This was a 5 week research project touching on a wicked problem to create a ripple that directed towards a possible solution. My focus was on BPA in children and baby products. BPA in products is a red light due to its estrogenic behavior, and newborns are more likely to have negative health influences. The big question I had throughout the project was who actually defined 'safe'.
Consumers trust what they are told to be safe, as safe.
The trend in the U.S. is 'safe until proven otherwise'.
When a new chemical is introduced, the products containing it are already out in the market.
Safety regulations do not cover the vast amount of different untested chemicals.
Safety dictation of all products is a repetitive cycle.
- Step 1 : Researchers find toxins in product
- Step 2 : Consumer awareness rises
- Step 3 : Government modifies regulations
- Step 4 : Manufacturer modifies chemical component
- Step 5 : Back to Step 1
In order to get people to doubt the government’s supposedly safe regulations, people should be intelligent. The people need to know more, have enough individual knowledge to decide for themselves and make it harder for the government to gain trust. Environmental groups try to raise awareness to create change. However, their audiences are usually limited to environmentalists and not to the general public, limiting their impact and the speed in which change occurs.
I found an opportunity to connect an environmental group with a larger audience by having them partner with a toy manufacturing company with similar values in environmental and health issues. The two would then form another partnership or more like a sponsorship with a childcare facility and provide safe toys and other products to the facility. For the three groups I chose Environmental Working Group, Little Sapling Toys, and the Children's School at Carnegie Mellon University.
Validated as safe, Little Sapling Toys would provide toys to the childcare facility initially as a test trial. The childcare facility would then be able to market the facility as ‘safe’ becoming potential customers to make further purchases. EWG will be able to reach out to a wider audience in a positive spotlight which would bring more awareness and aid through donations.
My initial research focused on "Mutant Makers" digging into how contaminants in commercial products led to the mutation of frogs, which in most cases pointed towards pollution of waterways. Reading through related materials, I grouped the insights into categories, and the biggest issue seemed to be the high levels of BPA (Bisphenol A) in commercial products.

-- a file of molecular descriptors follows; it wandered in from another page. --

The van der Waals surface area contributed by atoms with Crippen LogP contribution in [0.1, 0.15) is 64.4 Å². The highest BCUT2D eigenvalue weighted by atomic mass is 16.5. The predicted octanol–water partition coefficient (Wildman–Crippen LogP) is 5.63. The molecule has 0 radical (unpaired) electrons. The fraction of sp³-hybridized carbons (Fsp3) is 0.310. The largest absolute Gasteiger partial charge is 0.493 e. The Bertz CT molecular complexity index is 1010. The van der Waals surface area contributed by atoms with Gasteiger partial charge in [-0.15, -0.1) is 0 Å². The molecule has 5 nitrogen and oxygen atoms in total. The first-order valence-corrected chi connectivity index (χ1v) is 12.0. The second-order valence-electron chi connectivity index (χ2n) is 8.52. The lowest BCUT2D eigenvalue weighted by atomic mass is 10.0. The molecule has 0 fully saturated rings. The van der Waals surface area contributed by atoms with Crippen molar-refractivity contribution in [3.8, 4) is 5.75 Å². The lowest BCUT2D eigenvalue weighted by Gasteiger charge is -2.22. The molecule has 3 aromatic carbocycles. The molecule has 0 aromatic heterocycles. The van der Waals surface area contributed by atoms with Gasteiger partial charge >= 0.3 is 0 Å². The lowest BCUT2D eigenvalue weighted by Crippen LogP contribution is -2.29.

What was interesting was that products that claimed to be "BPA Free" were not at all safer, because most had other undocumented chemicals causing similar estrogenic activity. Also, the tests conducted to claim a product as "BPA Free" were not based on everyday use, and indeed did show unacceptable levels of BPA when tested after exposure to microwave radiation, moist heat, and UV light - all in amounts that those products would receive in everyday use.
It was funny to see how BPA had been the danger flag for so long, but consumers were being fooled either by the replacement of BPA with other chemicals that were not yet declared toxic or by the falsely proven claims that the products were free of BPA.
As I was searching for what was safe and what was not, I realized that I had been fooled like every other consumer. I had been accepting what was told to me as safe, as actually being safe, and the same for unsafe. This direction of thought made me dig deeper into the steps in which a material or chemical was declared safe.
It was soon clear to me that when a new chemical was introduced, the products containing it were already out in the market and would be long until any regulations followed. Safety regulations did not cover the vast amount of different untested chemicals. The trend in the U.S. was indeed : Safe until proven otherwise.
There is no reason for the manufacturers to spend money trying to create the safest product, they would only need to be under the regulation limits. Also, there are just too many untested and therefore unrestricted chemicals out there that manufacturers can use until a regulation is made.
That was not the end. Even when regulations were made, they were negotiated results between the industry and the government. The industries would lobby to delay or weaken necessary governmental actions, and would even voluntarily lower targeted chemical components - a smart action to prevent more stringent regulations.
This made me curious of other products or materials that had been considered or are still considered toxic, and whether or not they had similar patterns.
I wasn't surprised that patterns were identical in the lead, tobacco, and soda industry. All industries lobbied for their cause and the lead industry even claimed that the problem was not with the paint, but with the "uneducated Negro and Puerto Rican" parents who "failed" to stop children from placing their fingers and toys in their mouths.
I started to wonder what the problem was, why people had so much trust to what the government ruled as 'safe', when people actually started to care, and if people just didn't care because they thought today's regulations made everything seem unsafe.